PMID: 27908969 [PubMed - indexed for MEDLINE]




Novel "Add-On" Molecule Based on Evans Blue Confers Superior Pharmacokinetics and Transforms Drugs to Theranostic Agents.
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Novel "Add-On" Molecule Based on Evans Blue Confers Superior Pharmacokinetics and Transforms Drugs to Theranostic Agents.

J Nucl Med. 2017 Apr;58(4):590-597

Authors: Chen H, Jacobson O, Niu G, Weiss ID, Kiesewetter DO, Liu Y, Ma Y, Wu H, Chen X

Abstract
One of the major design considerations for a drug is its pharmacokinetics in the blood. A drug with a short half-life in the blood is less available at a target organ. Such a limitation dictates treatment with either high doses or more frequent doses, both of which may increase the likelihood of undesirable side effects. To address the need for additional methods to improve the blood half-life of drugs and molecular imaging agents, we developed an "add-on" molecule that contains 3 groups: a truncated Evans blue dye molecule that binds to albumin with a low micromolar affinity and provides a prolonged half-life in the blood; a metal chelate that allows radiolabeling for imaging and radiotherapy; and maleimide for easy conjugation to drug molecules. Methods: The truncated Evans blue molecule was conjugated with the chelator NOTA or DOTA, and the resulting conjugate was denoted as NMEB or DMEB, respectively. As a proof of concept, we coupled NMEB and DMEB to c(RGDfK), which is a small cyclic arginine-glycine-aspartic acid (RGD) peptide, for targeting integrin αvβ3 NMEB and DMEB were radiolabeled with (64)Cu and (90)Y, respectively, and tested in xenograft models. Results: The resulting radiolabeled conjugates showed a prolonged circulation half-life and enhanced tumor accumulation in integrin αvβ3-expressing tumors. Tumor uptake was markedly improved over that with NOTA- or DOTA-conjugated c(RGDfK). Tumor radiotherapy experiments in mice with (90)Y-DMEB-RGD showed promising results; existing tumors were eliminated. Conclusion: Conjugation of our novel add-on molecule, NMEB or DMEB, to potential tracers or therapeutic agents improved blood half-life and tumor uptake and could transform such agents into theranostic entities.

PMID: 27879373 [PubMed - indexed for MEDLINE]




(99m)Tc-Duramycin SPECT Imaging of Early Tumor Response to Targeted Therapy: A Comparison with (18)F-FDG PET.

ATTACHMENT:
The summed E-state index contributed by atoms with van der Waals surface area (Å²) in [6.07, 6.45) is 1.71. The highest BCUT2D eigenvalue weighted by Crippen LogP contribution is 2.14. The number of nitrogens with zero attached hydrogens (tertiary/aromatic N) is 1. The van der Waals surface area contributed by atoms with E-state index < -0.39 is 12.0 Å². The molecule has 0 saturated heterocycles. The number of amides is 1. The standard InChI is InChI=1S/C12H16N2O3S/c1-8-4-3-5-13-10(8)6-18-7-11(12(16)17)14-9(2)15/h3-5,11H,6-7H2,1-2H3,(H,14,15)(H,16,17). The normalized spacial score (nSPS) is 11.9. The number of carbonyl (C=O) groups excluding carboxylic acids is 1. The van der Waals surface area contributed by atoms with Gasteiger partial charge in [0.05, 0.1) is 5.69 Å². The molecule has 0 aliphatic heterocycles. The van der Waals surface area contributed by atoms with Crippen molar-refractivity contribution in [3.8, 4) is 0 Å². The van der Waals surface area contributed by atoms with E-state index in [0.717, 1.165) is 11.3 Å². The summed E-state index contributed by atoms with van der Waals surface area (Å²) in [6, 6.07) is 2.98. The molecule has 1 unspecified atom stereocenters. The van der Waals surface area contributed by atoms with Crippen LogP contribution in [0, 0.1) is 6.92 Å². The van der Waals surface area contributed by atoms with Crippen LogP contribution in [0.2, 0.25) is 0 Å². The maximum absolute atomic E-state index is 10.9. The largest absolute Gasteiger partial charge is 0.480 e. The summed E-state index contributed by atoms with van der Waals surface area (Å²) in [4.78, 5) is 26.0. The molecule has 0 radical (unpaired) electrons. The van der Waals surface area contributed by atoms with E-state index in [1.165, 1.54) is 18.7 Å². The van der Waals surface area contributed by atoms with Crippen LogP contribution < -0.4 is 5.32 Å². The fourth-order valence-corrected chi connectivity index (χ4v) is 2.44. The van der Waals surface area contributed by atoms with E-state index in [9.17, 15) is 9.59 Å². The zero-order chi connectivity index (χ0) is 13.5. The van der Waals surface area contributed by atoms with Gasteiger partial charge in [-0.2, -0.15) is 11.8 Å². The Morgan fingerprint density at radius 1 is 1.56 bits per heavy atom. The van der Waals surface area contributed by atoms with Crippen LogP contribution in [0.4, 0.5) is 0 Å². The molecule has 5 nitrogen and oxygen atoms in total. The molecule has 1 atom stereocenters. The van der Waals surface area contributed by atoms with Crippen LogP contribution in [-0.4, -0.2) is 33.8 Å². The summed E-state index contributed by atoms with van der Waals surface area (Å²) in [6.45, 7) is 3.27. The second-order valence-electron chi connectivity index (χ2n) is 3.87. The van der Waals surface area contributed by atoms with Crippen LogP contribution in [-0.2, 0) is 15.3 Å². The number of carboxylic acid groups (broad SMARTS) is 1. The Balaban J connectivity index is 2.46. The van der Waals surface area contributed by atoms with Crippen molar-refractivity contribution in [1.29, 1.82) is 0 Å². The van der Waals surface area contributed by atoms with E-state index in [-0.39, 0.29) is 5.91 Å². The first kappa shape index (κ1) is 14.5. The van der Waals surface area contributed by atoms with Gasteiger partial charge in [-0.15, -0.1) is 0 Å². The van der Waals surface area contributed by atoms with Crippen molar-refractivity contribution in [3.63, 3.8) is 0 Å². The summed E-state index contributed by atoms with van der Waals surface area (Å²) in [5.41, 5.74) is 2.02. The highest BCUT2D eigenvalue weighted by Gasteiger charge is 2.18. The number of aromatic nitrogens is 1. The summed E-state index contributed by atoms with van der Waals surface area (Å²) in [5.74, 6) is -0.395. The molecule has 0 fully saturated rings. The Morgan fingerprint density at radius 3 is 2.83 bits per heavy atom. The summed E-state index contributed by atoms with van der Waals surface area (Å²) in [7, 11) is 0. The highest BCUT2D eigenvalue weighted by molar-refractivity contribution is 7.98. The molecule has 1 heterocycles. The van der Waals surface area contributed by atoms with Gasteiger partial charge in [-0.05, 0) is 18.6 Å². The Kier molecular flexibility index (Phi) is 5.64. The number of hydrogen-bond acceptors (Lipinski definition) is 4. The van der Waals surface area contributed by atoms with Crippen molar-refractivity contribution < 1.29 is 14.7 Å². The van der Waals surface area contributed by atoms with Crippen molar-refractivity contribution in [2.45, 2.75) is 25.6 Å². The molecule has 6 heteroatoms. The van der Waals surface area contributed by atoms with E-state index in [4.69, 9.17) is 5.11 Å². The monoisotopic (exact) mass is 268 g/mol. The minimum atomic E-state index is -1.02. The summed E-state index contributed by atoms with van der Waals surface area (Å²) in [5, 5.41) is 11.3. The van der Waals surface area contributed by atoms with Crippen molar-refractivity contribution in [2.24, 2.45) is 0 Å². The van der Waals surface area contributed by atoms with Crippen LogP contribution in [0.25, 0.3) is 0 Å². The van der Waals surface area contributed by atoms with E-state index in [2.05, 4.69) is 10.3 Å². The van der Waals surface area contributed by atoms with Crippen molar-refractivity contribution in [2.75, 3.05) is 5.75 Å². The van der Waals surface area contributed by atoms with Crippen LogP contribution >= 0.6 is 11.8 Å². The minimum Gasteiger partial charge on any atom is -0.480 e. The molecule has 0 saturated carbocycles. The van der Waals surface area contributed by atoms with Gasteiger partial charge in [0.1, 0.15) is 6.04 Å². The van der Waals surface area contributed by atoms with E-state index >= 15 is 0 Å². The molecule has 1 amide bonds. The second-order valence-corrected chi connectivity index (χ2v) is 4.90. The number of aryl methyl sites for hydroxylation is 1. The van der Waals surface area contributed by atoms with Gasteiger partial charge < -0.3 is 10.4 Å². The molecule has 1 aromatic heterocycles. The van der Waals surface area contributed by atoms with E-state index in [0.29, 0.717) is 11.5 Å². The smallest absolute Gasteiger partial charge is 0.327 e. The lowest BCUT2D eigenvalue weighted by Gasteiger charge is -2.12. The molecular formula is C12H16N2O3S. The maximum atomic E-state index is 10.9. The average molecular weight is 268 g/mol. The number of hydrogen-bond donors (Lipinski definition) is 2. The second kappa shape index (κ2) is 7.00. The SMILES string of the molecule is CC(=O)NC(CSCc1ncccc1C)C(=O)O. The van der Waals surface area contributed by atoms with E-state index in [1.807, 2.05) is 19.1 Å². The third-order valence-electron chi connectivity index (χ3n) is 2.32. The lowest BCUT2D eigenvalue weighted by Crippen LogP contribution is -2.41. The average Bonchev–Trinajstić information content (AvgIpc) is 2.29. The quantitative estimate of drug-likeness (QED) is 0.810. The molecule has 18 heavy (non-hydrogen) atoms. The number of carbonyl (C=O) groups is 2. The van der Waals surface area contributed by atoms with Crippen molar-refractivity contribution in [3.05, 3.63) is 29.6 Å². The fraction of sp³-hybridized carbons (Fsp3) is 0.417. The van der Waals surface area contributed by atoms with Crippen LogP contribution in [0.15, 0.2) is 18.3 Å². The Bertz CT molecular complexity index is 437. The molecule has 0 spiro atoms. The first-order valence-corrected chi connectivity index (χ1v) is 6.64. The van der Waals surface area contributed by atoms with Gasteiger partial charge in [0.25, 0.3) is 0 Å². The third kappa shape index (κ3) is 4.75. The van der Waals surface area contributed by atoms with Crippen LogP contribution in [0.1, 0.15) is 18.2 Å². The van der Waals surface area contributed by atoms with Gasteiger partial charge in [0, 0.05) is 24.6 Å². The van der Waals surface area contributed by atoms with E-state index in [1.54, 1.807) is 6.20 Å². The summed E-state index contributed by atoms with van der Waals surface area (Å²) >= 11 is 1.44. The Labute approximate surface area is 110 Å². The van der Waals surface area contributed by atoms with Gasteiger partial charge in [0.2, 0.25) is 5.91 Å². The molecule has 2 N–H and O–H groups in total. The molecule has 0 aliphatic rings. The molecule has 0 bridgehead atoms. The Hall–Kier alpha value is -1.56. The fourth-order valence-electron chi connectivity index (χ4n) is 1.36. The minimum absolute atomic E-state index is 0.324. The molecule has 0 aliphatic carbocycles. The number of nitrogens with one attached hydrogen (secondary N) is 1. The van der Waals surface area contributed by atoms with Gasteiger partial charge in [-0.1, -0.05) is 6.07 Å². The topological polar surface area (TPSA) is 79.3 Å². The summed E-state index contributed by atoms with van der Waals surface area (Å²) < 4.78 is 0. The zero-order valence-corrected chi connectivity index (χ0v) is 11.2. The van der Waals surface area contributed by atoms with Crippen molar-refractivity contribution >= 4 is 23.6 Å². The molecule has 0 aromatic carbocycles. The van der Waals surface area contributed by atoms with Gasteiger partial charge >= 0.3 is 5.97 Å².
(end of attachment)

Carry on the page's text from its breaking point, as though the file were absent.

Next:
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(99m)Tc-Duramycin SPECT Imaging of Early Tumor Response to Targeted Therapy: A Comparison with (18)F-FDG PET.

J Nucl Med. 2017 Apr;58(4):665-670

Authors: Elvas F, Boddaert J, Vangestel C, Pak K, Gray B, Kumar-Singh S, Staelens S, Stroobants S, Wyffels L

Abstract
Molecular imaging of cell death may provide a detailed readout of the cellular response to novel therapies and prognostic information on tumor treatment efficacy, assisting in the design of individualized therapy. We compared the predictive power of cell death imaging using (99m)Tc-duramycin with the current gold standard (18)F-FDG for treatment response evaluation after targeted therapy. Methods: Early therapy response evaluation was assessed by (99m)Tc-duramycin SPECT and (18)F-FDG PET imaging in treatment-sensitive COLO205 and treatment-resistant HT29 human colorectal cancer xenografts 24 h after a single dose of conatumumab or IgG1 control. The specificity of (99m)Tc-duramycin for apoptosis was assessed using (99m)Tc-linear duramycin control radiotracer. Radiotracer uptake was validated ex vivo by γ-counting and autoradiography and compared with cleaved caspase-3 (CC3) activation and DNA fragmentation (TdT-mediated dUTP nick-end labeling [TUNEL]). Data were analyzed with the Student t test and Pearson correlation. All statistical tests were 2-sided. Results: COLO205 tumor uptake of (99m)Tc-duramycin was increased 7-fold from baseline in conatumumab- versus IgG1-treated control mice (P < 0.001), in good correlation with histologic analysis of apoptosis (CC3, r = 0.842, and TUNEL, r = 0.894; P < 0.001). No response was detected in HT29 tumors. No change in (99m)Tc-linear duramycin uptake could be detected in COLO205 tumors after treatment, indicating specificity of the (99m)Tc-duramycin tumor signal. (18)F-FDG uptake was not significantly increased from baseline in conatumumab- versus IgG1-treated COLO205 and HT29 tumor-bearing mice (P = 0.104 and 0.779, respectively) and did not correlate with immunohistochemical evidence of apoptosis. Conclusion: We have demonstrated that (99m)Tc-duramycin specifically accumulates in apoptotic tumors in which (18)F-FDG was not able to differentiate responding from nonresponding tumors early after treatment. (99m)Tc-duramycin holds promise as a noninvasive imaging radiotracer for early treatment evaluation in the clinic.